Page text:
A tip for Bandcamp artists… making download cards.

An absolutely foolproof method for making download cards with Bandcamp and just plain Avery labels.

I use Bandcamp to get my music out there.  It’s an awesome tool for artists – not just for selling music, but for different means of distributing it.

Just one of the many great features they have is download codes.  This allows an artist to sell digital downloads at a show, or send fans an individual link to an album or a single, in multiple high-quality formats – mp3, .wav, .aiff, FLAC, etc.

They also offer the options of downloading these codes in a CSV, or printing right from the screen.  All great.

Well, for a gig last month, I wanted download cards so I could sell music at the show.

I ordered two different cards from Overnight Prints, who I love… and left space on the back of both cards for a label with the code.

Here’s the problem… I tried multiple, multiple ways to get the codes into a word document or the like, so I could print labels to put on my download cards.

I spent hours.  And nothing worked.

Well, through trial and error, I found an absolutely foolproof method for doing this, and wanted to share it.  It’s really simple, and relatively quick.  I had sheets of download labels within 20 minutes.

First off – I used standard Avery return address labels from my local Staples – Avery 8195.  60 labels per sheet, they are big enough to print a readable code on, but small enough that they don’t take too much space:


(you can click any screenshot to see a bigger view if you need to)

1 – I downloaded a CSV file of my download codes from Bandcamp (codes>export), opened it up in a spreadsheet program (you can use some text editors, too) and deleted all of the header information – leaving just the codes. Saved and closed it.

2 – I went to the Avery labels website – they have a tool there where you can design your labels online:

(PLEASE NOTE: This has changed as of 1/2024. This is a new link. I have tested it, and it still works flawlessly.)


I entered the product number – 8195 – and hit go. (Note – at this point, it’ll ask you to log in.  if you don’t have an Avery account – just open one – it costs nothing.)

Selected a blank design:

At this point, you’ll be looking at a large single label – and on the left, there’s a button that says “Import Data”:

Click it, and select the CSV file from your computer.

At this point, you’ll be asked to select the rows you want to import.  Your code rows will already be checked:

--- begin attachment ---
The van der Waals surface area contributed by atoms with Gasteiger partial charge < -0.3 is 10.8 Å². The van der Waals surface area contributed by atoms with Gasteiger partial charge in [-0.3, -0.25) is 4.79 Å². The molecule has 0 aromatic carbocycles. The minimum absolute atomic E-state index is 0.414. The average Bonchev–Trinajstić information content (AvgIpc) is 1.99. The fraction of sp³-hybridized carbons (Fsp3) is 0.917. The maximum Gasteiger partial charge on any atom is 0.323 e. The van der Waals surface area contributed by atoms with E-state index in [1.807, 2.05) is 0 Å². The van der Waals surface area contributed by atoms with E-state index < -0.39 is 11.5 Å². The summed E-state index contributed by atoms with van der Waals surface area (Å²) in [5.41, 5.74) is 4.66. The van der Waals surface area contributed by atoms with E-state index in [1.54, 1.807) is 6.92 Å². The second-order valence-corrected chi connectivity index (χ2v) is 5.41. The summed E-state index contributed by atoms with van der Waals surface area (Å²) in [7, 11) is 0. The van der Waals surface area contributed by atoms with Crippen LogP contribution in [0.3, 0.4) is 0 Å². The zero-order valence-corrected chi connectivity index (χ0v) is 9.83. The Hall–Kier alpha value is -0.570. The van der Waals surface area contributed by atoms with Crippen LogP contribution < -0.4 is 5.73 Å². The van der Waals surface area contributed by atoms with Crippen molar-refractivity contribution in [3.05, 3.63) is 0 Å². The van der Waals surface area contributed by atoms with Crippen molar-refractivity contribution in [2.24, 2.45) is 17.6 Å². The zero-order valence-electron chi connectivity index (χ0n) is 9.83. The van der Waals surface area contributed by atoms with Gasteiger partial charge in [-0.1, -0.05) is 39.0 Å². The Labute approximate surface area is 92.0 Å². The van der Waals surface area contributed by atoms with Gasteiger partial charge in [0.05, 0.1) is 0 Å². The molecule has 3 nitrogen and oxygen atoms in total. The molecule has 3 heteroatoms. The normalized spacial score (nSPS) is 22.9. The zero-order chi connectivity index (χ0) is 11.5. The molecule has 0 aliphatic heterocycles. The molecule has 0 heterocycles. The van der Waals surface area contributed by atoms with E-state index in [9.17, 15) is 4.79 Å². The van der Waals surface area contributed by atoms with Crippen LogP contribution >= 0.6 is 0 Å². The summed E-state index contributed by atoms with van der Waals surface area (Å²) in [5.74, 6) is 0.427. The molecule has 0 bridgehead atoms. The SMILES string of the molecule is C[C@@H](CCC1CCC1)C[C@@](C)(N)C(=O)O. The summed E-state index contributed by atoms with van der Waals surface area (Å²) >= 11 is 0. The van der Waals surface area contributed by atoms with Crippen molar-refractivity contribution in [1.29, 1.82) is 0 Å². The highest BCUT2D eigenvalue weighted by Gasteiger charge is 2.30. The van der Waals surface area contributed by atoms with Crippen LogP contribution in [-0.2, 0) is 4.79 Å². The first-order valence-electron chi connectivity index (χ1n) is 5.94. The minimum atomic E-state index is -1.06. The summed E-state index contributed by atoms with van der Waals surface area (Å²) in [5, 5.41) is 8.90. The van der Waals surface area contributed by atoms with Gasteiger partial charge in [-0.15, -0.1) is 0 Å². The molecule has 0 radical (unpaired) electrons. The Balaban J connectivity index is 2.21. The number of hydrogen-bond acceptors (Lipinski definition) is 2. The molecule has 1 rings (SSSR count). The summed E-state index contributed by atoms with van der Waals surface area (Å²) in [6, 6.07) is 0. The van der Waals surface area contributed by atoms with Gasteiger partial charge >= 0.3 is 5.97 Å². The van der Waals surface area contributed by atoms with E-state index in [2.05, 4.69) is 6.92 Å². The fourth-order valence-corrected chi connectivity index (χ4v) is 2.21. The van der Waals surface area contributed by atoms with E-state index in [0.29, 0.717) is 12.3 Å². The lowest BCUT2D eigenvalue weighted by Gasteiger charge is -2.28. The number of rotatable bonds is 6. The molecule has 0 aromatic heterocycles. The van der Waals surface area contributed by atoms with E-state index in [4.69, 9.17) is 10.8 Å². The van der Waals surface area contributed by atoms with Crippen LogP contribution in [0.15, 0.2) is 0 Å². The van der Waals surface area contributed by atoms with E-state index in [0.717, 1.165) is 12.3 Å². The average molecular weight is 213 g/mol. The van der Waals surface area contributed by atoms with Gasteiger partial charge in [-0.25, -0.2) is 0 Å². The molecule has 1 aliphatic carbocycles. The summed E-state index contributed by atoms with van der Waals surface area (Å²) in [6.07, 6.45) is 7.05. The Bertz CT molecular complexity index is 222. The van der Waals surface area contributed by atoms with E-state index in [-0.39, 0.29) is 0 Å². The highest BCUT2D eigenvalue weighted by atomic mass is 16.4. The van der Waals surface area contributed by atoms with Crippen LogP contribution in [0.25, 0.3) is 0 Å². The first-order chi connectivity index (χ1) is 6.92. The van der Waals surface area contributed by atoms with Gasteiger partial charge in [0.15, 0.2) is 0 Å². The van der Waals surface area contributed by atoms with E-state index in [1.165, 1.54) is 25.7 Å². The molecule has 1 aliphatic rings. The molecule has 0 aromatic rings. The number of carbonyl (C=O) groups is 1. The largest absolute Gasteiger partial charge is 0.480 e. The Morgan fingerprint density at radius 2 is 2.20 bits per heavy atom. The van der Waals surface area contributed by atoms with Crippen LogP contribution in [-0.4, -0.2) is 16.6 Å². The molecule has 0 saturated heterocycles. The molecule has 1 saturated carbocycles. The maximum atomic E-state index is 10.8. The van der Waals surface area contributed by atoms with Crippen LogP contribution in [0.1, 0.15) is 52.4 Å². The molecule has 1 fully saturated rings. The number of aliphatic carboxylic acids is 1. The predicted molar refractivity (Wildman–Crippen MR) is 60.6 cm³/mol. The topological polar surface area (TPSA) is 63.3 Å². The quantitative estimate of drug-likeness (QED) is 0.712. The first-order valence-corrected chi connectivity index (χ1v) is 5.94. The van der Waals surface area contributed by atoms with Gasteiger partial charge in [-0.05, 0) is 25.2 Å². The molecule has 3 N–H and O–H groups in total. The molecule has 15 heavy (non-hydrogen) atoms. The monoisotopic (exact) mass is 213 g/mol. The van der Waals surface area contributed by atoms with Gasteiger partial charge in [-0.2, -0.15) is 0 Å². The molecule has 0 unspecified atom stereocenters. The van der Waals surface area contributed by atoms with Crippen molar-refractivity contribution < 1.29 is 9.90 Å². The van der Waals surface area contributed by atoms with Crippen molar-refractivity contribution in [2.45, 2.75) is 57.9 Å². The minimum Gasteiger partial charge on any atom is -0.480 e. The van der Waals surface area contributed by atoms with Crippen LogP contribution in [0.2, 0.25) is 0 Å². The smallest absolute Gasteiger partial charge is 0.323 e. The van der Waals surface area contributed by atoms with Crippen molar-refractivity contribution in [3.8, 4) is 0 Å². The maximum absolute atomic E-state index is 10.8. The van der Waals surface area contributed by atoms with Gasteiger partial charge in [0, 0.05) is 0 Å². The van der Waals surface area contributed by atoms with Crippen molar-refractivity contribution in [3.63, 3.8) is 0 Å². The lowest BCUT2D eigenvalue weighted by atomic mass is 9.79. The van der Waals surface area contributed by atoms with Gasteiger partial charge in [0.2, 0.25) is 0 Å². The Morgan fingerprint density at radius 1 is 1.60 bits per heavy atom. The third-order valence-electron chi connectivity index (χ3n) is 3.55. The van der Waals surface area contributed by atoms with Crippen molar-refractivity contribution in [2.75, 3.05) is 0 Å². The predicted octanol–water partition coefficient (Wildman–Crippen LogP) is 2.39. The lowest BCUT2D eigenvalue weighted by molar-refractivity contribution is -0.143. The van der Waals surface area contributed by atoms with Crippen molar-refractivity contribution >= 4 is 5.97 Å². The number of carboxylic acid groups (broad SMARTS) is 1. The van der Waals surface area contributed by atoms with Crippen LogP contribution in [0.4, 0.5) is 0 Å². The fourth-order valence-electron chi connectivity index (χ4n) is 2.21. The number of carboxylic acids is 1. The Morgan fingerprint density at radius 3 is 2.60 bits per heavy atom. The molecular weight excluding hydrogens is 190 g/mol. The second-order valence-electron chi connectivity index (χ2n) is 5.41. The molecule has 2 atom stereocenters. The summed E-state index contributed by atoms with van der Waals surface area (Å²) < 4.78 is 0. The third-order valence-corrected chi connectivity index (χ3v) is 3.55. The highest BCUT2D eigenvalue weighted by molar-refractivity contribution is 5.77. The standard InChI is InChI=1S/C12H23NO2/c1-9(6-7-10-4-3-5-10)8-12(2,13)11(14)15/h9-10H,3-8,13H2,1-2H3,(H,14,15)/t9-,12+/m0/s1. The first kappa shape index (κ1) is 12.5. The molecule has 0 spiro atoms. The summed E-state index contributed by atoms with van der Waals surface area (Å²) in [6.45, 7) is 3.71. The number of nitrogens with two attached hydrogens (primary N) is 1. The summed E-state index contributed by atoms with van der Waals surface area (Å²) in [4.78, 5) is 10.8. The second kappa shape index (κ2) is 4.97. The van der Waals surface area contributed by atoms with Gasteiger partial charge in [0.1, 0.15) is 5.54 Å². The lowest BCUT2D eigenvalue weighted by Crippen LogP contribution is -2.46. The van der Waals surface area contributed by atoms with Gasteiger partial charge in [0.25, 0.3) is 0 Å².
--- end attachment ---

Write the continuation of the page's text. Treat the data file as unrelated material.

Click next, and you’ll get this screen:

Drag that field from the left column to the right column, and hit next.  You’ll see:

Click finish.  Now you’ll see a single label – with a download code in it!!!!

You can drag that text box around, and change the font size so that the download code fills the label (careful not to make it too big, as some codes will be wider than others.)

Once you’re done, click “preview and print” on the bottom right.  You’ll see a complete sheet of labels with your codes in them:

Finally – click “Print it yourself” on the right… and then click “print now” on the right.

You’ll be prompted to save your project, and then you’ll get this screen:

Download that PDF, and you’re DONE!  You can print that PDF file directly onto your Avery labels (like they say – never select “fit to page”)

The only thing left to do is label the cards!

Hope this helped!  Feel free to comment if you’ve got questions.

And while you’re at it – please visit my Bandcamp store!


9 replies
  1. Bach
    Bach says:

    How do you explain to fans that the download code isn’t for a free song download, since Bandcamp maxes the discount code to 95%? Or do you set the immediate price of the track to free/name your price?

  2. Mark
    Mark says:

    It absolutely CAN be for a free download – or you can use it to sell digital versions. From the Bandcamp site:

    These are unique codes that fans can redeem for a digital track or album, giving them unlimited streaming via the Bandcamp app, as well as a high-quality download. Generate codes for any of your music on Bandcamp, then send them out via email (here’s how) or print them up and bundle them with your merch. Your account comes with 200 codes. If you need more, you can either buy them by clicking the “get more” link, below, or you can earn more by selling (we’ll add 1,000 codes for every $500 USD in sales). Fans can redeem their code by visiting http://markmarshall.bandcamp.com/yum.

    Please note that 1) codes do work with private or download-disabled tracks and albums, 2) codes will deliver all tracks and bonus items for pre-orders (not just the pre-release tracks), and 3) codes are valid for a few tries before they expire – this is to help fans get their music even if they have a technical problem (their connection drops, machine crashes, etc.).
    You can buy extra download codes from BC VERY cheaply. 🙂

  3. Jens
    Jens says:

    Hi Mark, I’m very thankful for your post, though it’s “old” now!
    Question, if yo’re still out there: do you sell these codes at a show full priced and then let the fans/buyer download the album/songs for free? And is it possible to add songs to an album som that fans can return with their code and download songs that I add to an album until it’s complete??? Hope you understand… Greetings from Gotland/Sweden and Jens

    • Mark
      Mark says:

      You can do whatever you want with them. You can sell them, or give them away.
      And you can edit an album on Bandcamp at any time. So you can start with a 2-song EP, and gradually turn it into a 30-song masterpiece!
      Hope this helps!


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